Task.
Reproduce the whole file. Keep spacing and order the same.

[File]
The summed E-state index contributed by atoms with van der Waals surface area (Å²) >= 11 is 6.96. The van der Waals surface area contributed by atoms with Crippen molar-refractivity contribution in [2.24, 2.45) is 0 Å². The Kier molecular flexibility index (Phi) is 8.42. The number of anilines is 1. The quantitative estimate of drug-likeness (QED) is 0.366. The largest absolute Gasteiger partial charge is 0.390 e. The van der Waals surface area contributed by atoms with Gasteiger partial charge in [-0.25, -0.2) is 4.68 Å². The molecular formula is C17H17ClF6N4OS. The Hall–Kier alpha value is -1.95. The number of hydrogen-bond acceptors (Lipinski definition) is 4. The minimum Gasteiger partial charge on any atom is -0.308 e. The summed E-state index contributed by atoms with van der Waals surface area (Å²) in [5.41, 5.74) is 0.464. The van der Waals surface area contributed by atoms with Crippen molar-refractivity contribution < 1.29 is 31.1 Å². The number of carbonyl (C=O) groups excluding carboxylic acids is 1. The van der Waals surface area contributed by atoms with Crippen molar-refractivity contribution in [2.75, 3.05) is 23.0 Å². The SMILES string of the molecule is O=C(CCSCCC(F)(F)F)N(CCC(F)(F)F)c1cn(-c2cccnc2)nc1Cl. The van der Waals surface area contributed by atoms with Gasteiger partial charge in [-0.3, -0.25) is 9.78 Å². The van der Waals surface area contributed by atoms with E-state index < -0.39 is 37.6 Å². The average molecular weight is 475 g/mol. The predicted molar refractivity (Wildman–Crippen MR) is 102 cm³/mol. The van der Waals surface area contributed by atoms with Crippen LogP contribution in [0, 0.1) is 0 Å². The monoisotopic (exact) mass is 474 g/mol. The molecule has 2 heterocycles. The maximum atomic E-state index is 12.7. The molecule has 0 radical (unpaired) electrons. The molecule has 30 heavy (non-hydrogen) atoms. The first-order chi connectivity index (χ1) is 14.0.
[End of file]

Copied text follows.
The summed E-state index contributed by atoms with van der Waals surface area (Å²) >= 11 is 6.96. The van der Waals surface area contributed by atoms with Crippen molar-refractivity contribution in [2.24, 2.45) is 0 Å². The Kier molecular flexibility index (Phi) is 8.42. The number of anilines is 1. The quantitative estimate of drug-likeness (QED) is 0.366. The largest absolute Gasteiger partial charge is 0.390 e. The van der Waals surface area contributed by atoms with Gasteiger partial charge in [-0.25, -0.2) is 4.68 Å². The molecular formula is C17H17ClF6N4OS. The Hall–Kier alpha value is -1.95. The number of hydrogen-bond acceptors (Lipinski definition) is 4. The minimum Gasteiger partial charge on any atom is -0.308 e. The summed E-state index contributed by atoms with van der Waals surface area (Å²) in [5.41, 5.74) is 0.464. The van der Waals surface area contributed by atoms with Crippen molar-refractivity contribution < 1.29 is 31.1 Å². The number of carbonyl (C=O) groups excluding carboxylic acids is 1. The van der Waals surface area contributed by atoms with Crippen molar-refractivity contribution in [2.75, 3.05) is 23.0 Å². The SMILES string of the molecule is O=C(CCSCCC(F)(F)F)N(CCC(F)(F)F)c1cn(-c2cccnc2)nc1Cl. The van der Waals surface area contributed by atoms with Gasteiger partial charge in [-0.3, -0.25) is 9.78 Å². The van der Waals surface area contributed by atoms with E-state index < -0.39 is 37.6 Å². The average molecular weight is 475 g/mol. The predicted molar refractivity (Wildman–Crippen MR) is 102 cm³/mol. The van der Waals surface area contributed by atoms with Crippen LogP contribution in [0, 0.1) is 0 Å². The monoisotopic (exact) mass is 474 g/mol. The molecule has 2 heterocycles. The maximum atomic E-state index is 12.7. The molecule has 0 radical (unpaired) electrons. The molecule has 30 heavy (non-hydrogen) atoms. The first-order chi connectivity index (χ1) is 14.0.